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Type 2 Diabetes Complications: Just the Ladies

Type 2 Diabetes Complications: Just the Ladies

I recently wrote about the special issues only the fellas have to deal with when it comes to Type 2 Diabetes.

Ladies, now it’s your turn.

One of the biggest concerns is related to pregnancy, both before and during.

If you’re thinking of getting pregnant, know this: Women with diabetes, especially those who have poorly controlled diabetes, are more likely to give birth to babies with birth defects. The risk is especially high during the first seven weeks of pregnancy, as this is when the baby’s organs are developing, and having high blood glucose during this time can negatively impact the fetus.

In addition, women with Type 2 Diabetes who become pregnant are more likely to have a large baby, give birth preterm, or have blood loss during delivery.

With this in mind, you’ll want to get your blood sugar under control before considering pregnancy, preferably at least three to six months beforehand.

Once you become pregnant, the challenges change. It’s likely you’ll be unable to continue on any diabetes medications you were taking and will need to switch to insulin. In addition, you’ll probably need to check your blood sugar more frequently during pregnancy (up to eight times a day!) to ensure that it’s within the range your healthcare provider has given you.

The American Diabetes Association suggests getting together a team of people to help you through pregnancy, including a doctor who has experience treating pregnant women with diabetes, an OB/GYN who deals specifically with high risk pregnancies, a pediatrician who can treat babies who may have problems associated being born to a mother who has diabetes, and an RD who can update and change your meal plan as your needs change throughout pregnancy.

If babies aren’t in your future, you’re not completely out of the woods. You should also know that, as a women with Type 2 Diabetes, your risk for heart disease is six times greater than that of a woman without the condition, and for some reason, heart events appear to be more likely to be fatal in women with diabetes than men with diabetes.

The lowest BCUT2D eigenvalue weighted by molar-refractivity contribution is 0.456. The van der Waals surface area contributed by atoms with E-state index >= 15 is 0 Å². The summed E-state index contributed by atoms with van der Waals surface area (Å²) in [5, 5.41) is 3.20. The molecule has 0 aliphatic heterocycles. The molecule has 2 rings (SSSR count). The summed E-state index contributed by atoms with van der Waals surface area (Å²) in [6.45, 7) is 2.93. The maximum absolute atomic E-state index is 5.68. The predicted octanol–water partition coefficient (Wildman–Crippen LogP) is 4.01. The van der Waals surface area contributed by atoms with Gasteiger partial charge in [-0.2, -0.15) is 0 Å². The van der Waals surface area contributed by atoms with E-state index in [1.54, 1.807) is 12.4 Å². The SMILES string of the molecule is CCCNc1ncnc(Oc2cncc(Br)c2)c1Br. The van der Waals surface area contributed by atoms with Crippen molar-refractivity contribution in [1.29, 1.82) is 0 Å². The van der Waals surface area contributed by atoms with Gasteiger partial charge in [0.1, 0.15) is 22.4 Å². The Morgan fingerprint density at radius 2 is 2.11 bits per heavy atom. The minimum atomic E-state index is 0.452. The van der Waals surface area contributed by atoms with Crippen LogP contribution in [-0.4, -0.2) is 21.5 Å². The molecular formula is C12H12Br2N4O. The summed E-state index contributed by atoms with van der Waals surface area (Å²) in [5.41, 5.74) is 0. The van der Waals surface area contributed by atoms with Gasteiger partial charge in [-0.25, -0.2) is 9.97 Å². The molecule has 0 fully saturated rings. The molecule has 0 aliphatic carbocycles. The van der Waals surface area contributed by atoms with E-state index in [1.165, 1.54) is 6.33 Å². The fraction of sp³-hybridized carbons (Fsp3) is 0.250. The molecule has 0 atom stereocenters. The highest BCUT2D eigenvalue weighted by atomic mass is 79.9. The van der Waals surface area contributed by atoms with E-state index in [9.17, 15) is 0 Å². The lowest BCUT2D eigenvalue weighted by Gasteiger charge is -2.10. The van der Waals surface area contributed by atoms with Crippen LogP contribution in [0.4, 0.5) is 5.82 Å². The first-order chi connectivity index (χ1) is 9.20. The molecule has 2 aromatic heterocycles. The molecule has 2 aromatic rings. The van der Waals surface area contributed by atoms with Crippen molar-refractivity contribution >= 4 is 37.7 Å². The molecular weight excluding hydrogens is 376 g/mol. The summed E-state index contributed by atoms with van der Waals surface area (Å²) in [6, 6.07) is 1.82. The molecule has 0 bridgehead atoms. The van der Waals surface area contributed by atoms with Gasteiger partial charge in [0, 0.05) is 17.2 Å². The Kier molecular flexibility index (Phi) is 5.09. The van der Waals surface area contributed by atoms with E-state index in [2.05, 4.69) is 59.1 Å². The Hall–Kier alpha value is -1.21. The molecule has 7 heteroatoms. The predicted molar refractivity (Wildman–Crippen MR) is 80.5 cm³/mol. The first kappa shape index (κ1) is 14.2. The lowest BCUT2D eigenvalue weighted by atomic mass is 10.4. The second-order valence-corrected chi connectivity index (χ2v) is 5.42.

Why the difference? It may be because women don’t realize that symptoms such as nausea, shortness of breath, or back or jaw pain can be a sign of a heart event, so they don’t seek help, and often their doctors don’t discuss the increased risk of heart events. Now that you know, though, you can ask your doctor for more information and learn more about your risks.

You’re also more likely to struggle with depression then a man with diabetes, and having both Type 2 Diabetes and depression makes you twice as likely to die early as compared to a woman without depression. There’s also some evidence that women with Type 2 Diabetes are more likely to have an eating disorder, especially Binge Eating Disorder.

What can you do about all of this? Take the best care of yourself possible. Eat well, stay active, keep your blood glucose levels within their target ranges, maintain a healthy weight, and keep stress to a minimum. In other words, everything you’re already doing to take care of yourself? Keep it up, and do more if and when you can.

This article represents the opinions, thoughts, and experiences of the author; none of this content has been paid for by any advertiser. The team does not recommend or endorse any products or treatments discussed herein. Learn more about how we maintain editorial integrity here.